Is A Higher Gas Tax The Way To Pay For Road Repair?

June 11, 2009

Every now and then, one of our posts sparks a nice online discussion. Typical topics: the fate of General Motors after the government bailout, whether hybrid cars are for conscientious citizens or effete wimps ... and, of course, taxes.

Yesterday, we asked readers to weigh in on a challenge facing the funders of highway and bridge repair all across the country. The problem is that as average gas mileage rises, less gasoline will be bought, so gas tax revenue will fall.

That means less money to keep our roads, bridges, and highways in good repair. And as you may have noticed, some of them aren't in great shape to start with.

Even worse, plug-in vehicles that travel some or all of their miles on grid electricity won't pay a penny of gasoline tax to support the roads they travel on.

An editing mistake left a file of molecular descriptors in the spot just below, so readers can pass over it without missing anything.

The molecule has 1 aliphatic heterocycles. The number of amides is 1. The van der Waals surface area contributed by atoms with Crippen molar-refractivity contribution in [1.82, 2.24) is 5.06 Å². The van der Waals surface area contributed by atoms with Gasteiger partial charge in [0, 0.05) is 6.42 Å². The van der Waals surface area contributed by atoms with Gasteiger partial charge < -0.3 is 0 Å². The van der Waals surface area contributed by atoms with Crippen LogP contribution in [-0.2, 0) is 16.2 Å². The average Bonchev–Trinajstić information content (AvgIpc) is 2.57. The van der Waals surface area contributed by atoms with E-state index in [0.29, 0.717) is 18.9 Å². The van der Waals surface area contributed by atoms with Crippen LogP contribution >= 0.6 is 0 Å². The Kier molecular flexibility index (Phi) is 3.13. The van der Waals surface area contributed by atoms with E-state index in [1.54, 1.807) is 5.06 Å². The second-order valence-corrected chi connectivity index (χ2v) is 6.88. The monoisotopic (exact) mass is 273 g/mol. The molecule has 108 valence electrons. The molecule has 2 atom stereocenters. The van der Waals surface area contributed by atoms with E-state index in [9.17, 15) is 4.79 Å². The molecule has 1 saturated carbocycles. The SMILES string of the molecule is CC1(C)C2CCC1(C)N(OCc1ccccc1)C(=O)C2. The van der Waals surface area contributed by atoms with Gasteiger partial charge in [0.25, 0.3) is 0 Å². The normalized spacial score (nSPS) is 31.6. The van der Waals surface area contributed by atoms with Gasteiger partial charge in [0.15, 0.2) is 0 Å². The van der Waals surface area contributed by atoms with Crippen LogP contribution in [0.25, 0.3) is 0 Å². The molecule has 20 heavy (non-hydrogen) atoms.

Now Rep. James Oberstar (D-MN) is discussing a 10-percent increase in the Federal gas tax (currently 19.8 cents per gallon) to make up a projected shortfall of hundreds of billions of dollars in transportation funding.

So we'd like to invite you to join the discussion: Should the gas tax rise as Federal gas mileage standards get tougher too?

We're eager to hear your thoughts, but please be polite: No ranting, just proposals for solving this challenge.

Old Gas Pumps

Old Gas Pumps

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